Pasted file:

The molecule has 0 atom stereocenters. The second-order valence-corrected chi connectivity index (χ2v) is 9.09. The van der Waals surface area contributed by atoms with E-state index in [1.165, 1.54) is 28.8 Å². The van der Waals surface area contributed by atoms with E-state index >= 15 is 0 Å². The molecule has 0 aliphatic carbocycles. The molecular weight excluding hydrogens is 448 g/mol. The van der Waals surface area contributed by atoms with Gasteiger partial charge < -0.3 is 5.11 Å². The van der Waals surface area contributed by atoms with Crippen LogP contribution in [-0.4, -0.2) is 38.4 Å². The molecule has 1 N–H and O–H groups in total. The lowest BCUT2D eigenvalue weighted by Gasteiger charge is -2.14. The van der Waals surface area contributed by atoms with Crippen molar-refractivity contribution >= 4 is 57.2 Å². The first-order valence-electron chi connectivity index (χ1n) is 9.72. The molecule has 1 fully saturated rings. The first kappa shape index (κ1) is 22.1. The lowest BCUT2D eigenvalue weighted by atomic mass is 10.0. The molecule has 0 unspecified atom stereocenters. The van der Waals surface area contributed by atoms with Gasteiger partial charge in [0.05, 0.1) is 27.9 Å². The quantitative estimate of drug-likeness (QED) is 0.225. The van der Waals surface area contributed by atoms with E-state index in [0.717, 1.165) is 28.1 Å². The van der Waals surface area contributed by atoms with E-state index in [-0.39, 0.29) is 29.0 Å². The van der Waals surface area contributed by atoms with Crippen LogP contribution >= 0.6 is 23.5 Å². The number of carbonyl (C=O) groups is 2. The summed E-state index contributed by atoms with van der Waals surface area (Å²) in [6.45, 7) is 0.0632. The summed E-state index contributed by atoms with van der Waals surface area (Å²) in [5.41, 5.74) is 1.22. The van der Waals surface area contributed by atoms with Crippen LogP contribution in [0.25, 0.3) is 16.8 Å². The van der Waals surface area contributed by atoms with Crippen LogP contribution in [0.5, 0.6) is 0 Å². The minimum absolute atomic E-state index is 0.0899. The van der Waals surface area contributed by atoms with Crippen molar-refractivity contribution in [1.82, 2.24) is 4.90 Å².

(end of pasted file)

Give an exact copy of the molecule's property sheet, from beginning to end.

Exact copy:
The molecule has 0 atom stereocenters. The second-order valence-corrected chi connectivity index (χ2v) is 9.09. The van der Waals surface area contributed by atoms with E-state index in [1.165, 1.54) is 28.8 Å². The van der Waals surface area contributed by atoms with E-state index >= 15 is 0 Å². The molecule has 0 aliphatic carbocycles. The molecular weight excluding hydrogens is 448 g/mol. The van der Waals surface area contributed by atoms with Gasteiger partial charge < -0.3 is 5.11 Å². The van der Waals surface area contributed by atoms with Crippen LogP contribution in [-0.4, -0.2) is 38.4 Å². The molecule has 1 N–H and O–H groups in total. The lowest BCUT2D eigenvalue weighted by Gasteiger charge is -2.14. The van der Waals surface area contributed by atoms with Crippen molar-refractivity contribution >= 4 is 57.2 Å². The first-order valence-electron chi connectivity index (χ1n) is 9.72. The molecule has 1 fully saturated rings. The first kappa shape index (κ1) is 22.1. The lowest BCUT2D eigenvalue weighted by atomic mass is 10.0. The molecule has 0 unspecified atom stereocenters. The van der Waals surface area contributed by atoms with Gasteiger partial charge in [0.05, 0.1) is 27.9 Å². The quantitative estimate of drug-likeness (QED) is 0.225. The van der Waals surface area contributed by atoms with E-state index in [0.717, 1.165) is 28.1 Å². The van der Waals surface area contributed by atoms with E-state index in [-0.39, 0.29) is 29.0 Å². The van der Waals surface area contributed by atoms with Crippen LogP contribution >= 0.6 is 23.5 Å². The number of carbonyl (C=O) groups is 2. The summed E-state index contributed by atoms with van der Waals surface area (Å²) in [6.45, 7) is 0.0632. The summed E-state index contributed by atoms with van der Waals surface area (Å²) in [5.41, 5.74) is 1.22. The van der Waals surface area contributed by atoms with Crippen LogP contribution in [0.25, 0.3) is 16.8 Å². The van der Waals surface area contributed by atoms with Crippen LogP contribution in [0.5, 0.6) is 0 Å². The minimum absolute atomic E-state index is 0.0899. The van der Waals surface area contributed by atoms with Crippen molar-refractivity contribution in [1.82, 2.24) is 4.90 Å².